- How to protect yourself and what to do if victimized
Offenders are stealing mail, dumpster diving behind businesses and breaking into cars, homes and businesses looking for any documents or articles that may contain this information. Your information is then being used to apply for credit cards, retail credit or to counterfeit checks with your account number.
Protect your information at all times and ensure that any businesses that obtains your information in the course of doing business is questioned by you as to how they are going to protect or destroy that information once they have finished with it.
If you find that you have been victimized, refer to the information supplied. Follow the steps outlined and keep a personal file on each incident to aid in clearing up your credit.
If someone has used your personal identifying information, such as your social security number, date of birth and name, to open lines of credit or to obtain services, you will first need to contact all 3 major credit reporting bureaus to place a "Fraud Alert" on your credit report. When you call the following toll-free numbers, this will notify businesses that you may be the victim of fraud. Request a copy of your credit report to review. Contact the following bureaus:
Review all of the information on your credit report and circle or highlight any fraudulent items.
Next contact the police agency in the city or county where your information was fraudulently used. The Police Department requires documentation or evidence showing that the crime occurred within the affected city or county. Examples of evidence would be a copy of your credit report listing the fraudulent accounts, collection notice or other documents that identify where the crime occurred.
Once you determine someone is using your information, contact the police agency where the crime occurred and request an Identity Theft report. Please note that officers may not respond to your location if you do not have any documentation available.
If you find someone is using your social security number ONLY for employment, contact the Inspector General's Office.
If you find someone used your information on the internet, contact the FBI at their web-site to complete an Internet Fraud Complaint. Their web-site can be found at: WWW.IFCCFBI.GOV
If your stolen/lost checks are being used in you city or county by someone forging your signature, you need to first contact your bank to close your account. You will also need to complete an Affidavit of Forgery at your bank for any forged check that has cleared. In many cases, the forged checks will be handled primarily by your bank. Your bank may credit your account once you complete the Affidavit of Forgery. Request they will send a copy of your Affidavit, along with the original check, back to the business that accepted the check. It should now the responsibility of that business to file the police report since they lost either cash or merchandise.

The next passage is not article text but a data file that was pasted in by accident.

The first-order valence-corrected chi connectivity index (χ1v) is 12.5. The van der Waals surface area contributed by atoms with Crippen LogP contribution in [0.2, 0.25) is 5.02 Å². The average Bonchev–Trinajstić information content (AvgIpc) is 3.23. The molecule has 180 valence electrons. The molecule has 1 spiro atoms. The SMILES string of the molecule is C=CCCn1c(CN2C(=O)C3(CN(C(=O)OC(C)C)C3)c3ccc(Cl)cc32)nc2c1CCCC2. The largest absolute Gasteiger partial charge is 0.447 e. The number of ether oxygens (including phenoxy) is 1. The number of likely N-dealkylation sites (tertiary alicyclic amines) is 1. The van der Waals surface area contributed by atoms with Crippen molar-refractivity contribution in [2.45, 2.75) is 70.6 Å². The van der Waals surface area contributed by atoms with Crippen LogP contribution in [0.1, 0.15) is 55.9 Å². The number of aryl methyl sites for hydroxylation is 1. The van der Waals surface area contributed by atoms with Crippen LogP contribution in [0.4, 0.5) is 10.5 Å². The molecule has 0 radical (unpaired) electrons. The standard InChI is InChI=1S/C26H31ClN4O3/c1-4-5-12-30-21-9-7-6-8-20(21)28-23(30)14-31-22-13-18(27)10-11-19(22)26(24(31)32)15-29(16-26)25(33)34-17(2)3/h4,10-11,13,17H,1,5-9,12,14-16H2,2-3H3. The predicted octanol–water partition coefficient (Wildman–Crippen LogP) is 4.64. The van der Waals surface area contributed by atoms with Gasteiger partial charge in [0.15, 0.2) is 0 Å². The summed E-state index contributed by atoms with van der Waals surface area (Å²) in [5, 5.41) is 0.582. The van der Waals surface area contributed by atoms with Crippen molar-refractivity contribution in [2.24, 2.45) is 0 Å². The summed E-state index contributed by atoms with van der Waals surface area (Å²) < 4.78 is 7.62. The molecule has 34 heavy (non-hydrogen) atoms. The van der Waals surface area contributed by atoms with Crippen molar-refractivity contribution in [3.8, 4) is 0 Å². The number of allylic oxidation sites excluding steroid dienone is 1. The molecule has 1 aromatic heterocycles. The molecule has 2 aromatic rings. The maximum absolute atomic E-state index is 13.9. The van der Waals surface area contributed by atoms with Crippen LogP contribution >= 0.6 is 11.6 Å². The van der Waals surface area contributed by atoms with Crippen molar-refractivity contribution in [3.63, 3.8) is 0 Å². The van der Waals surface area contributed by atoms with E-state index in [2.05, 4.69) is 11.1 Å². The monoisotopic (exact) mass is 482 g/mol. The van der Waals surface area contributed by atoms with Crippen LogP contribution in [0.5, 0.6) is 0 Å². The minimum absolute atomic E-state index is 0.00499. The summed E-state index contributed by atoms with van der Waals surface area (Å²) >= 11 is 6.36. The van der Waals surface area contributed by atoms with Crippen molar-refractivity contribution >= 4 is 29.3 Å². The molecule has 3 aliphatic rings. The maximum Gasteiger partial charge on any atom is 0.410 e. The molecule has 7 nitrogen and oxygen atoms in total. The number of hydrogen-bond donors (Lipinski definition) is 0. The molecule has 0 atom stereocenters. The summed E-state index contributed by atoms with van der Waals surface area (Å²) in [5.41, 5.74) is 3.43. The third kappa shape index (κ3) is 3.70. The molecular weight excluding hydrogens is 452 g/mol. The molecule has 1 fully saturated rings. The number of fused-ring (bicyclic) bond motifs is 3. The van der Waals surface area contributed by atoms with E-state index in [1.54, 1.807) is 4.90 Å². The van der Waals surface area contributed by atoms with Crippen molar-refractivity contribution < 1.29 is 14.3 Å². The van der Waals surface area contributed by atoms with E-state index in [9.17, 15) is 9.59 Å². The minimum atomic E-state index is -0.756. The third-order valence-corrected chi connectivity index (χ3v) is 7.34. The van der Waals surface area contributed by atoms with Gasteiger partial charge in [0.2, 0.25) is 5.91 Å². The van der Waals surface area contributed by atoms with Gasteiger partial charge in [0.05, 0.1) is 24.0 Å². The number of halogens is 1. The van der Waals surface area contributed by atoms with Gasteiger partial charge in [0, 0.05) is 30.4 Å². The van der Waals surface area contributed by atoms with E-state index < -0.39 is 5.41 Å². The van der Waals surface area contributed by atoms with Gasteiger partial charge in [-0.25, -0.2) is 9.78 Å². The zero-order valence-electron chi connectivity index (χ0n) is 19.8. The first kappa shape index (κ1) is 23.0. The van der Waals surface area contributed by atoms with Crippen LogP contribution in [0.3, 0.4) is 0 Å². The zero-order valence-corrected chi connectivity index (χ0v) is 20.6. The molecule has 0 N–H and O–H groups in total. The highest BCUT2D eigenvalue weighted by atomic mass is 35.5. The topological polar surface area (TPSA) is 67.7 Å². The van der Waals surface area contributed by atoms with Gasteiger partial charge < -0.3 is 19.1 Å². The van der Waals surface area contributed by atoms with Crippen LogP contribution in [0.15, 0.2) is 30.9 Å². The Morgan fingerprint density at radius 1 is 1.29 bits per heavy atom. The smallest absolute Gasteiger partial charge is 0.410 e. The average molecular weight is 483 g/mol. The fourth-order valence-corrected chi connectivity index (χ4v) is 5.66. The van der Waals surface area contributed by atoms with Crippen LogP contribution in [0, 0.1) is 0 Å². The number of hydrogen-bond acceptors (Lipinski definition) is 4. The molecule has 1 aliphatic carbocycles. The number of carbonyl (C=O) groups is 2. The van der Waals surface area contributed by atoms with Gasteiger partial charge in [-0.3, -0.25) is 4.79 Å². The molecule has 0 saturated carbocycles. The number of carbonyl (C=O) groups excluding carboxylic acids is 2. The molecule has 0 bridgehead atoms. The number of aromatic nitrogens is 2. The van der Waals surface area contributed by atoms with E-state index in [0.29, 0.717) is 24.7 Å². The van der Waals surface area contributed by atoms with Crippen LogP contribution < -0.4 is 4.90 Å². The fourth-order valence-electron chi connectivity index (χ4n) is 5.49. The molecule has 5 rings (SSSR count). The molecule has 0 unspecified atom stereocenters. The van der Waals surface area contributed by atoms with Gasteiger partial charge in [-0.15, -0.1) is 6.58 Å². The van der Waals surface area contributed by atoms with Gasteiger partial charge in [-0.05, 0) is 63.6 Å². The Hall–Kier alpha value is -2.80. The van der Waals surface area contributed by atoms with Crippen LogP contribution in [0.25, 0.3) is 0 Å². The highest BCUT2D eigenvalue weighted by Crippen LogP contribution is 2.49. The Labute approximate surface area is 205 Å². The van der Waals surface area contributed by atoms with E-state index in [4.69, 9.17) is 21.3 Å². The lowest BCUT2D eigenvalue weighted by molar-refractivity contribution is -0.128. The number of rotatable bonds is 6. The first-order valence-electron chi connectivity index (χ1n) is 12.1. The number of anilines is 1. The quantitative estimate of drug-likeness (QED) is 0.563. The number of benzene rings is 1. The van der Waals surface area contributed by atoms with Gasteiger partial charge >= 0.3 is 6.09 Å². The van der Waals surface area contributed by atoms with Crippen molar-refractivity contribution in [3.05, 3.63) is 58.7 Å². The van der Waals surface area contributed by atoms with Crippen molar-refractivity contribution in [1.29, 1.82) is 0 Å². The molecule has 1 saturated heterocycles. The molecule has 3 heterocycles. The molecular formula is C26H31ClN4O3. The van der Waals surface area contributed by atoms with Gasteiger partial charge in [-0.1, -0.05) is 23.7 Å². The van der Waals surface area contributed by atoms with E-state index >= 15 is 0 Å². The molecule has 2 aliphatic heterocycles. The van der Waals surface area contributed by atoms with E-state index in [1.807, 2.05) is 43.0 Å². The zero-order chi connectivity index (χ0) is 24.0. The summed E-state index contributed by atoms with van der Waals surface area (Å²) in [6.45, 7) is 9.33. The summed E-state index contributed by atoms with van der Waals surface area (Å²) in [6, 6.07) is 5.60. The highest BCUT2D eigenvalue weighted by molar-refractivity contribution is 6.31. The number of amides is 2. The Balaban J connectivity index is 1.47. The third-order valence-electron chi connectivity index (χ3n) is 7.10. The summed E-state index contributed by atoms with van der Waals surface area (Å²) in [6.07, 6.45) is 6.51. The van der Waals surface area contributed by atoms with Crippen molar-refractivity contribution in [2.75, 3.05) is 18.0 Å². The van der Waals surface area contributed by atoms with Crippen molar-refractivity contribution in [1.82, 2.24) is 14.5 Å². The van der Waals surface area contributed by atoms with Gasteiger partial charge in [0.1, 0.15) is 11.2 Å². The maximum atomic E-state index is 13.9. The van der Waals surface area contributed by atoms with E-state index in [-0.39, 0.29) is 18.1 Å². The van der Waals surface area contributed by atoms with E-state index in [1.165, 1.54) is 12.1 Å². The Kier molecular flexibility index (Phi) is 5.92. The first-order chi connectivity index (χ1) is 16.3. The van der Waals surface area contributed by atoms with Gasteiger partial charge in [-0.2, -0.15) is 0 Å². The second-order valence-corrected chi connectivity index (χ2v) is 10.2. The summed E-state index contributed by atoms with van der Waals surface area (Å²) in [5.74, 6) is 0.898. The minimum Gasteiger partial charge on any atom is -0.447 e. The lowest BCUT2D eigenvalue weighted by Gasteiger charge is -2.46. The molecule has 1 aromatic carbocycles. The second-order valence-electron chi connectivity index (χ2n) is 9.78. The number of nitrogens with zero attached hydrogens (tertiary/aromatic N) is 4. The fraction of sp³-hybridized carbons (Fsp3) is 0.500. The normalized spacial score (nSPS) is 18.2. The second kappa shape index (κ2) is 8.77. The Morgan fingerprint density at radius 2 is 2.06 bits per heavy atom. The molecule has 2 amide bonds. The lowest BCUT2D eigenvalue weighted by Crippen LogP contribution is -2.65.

If you are a merchant that has received a forged check that was returned to you from the bank, it requires that you are able to present the original check, with the Affidavit completed by the account holder, as well as the employee who completed the transaction with the suspect. All of these elements are recommended before officers respond to your location. You may request an officer to do a forgery report once those requirements are met. Merchants, please note that if there is a confirmed forgery in progress, with the suspect still at your location, immediately call 9-1-1. In this case, no Affidavit is required.
If you have received a check back from the bank that is not payable due to a Closed Account or Non-sufficient Funds (NSF), contact the County Attorney's Check Enforcement Bureau.
Credit Card Fraud
If only the credit card number has been compromised and you still have possession of the plastic card, immediately notify your bank or credit card issuer to cancel the card. You will also need to complete a dispute form for any unauthorized charges. The credit card company may issue you a "temporary credit" and send a "charge-back" to the business that accepted the card number, without seeing the physical card. The business will now suffer the loss and they will need to complete the police report, if they so desire.
If you discover that your card number has been used on the internet, follow the preceding instructions and then complete an Internet Fraud Complaint with the FBI at: WWW.IFCCFBI.GOV
If you have an incident of "skimming" where you still have possession of your debit card but someone captured your card information and used it to make a cash withdrawal at an ATM, immediately contact your bank.
The majority of Internet Fraud is handled by the FBI. This includes fraudulent credit card use, E-bay or other online auction purchases, as well as online applications fraudulently completed in Identity Theft.
Complete an Internet Fraud Complaint report at WWW.IFCCFBI.GOV in order to report the crime and to obtain a reference or complaint number. Print the report or write down the complaint number for your files. The FBI will then notify the appropriate police agency once they determine where the crime originated from.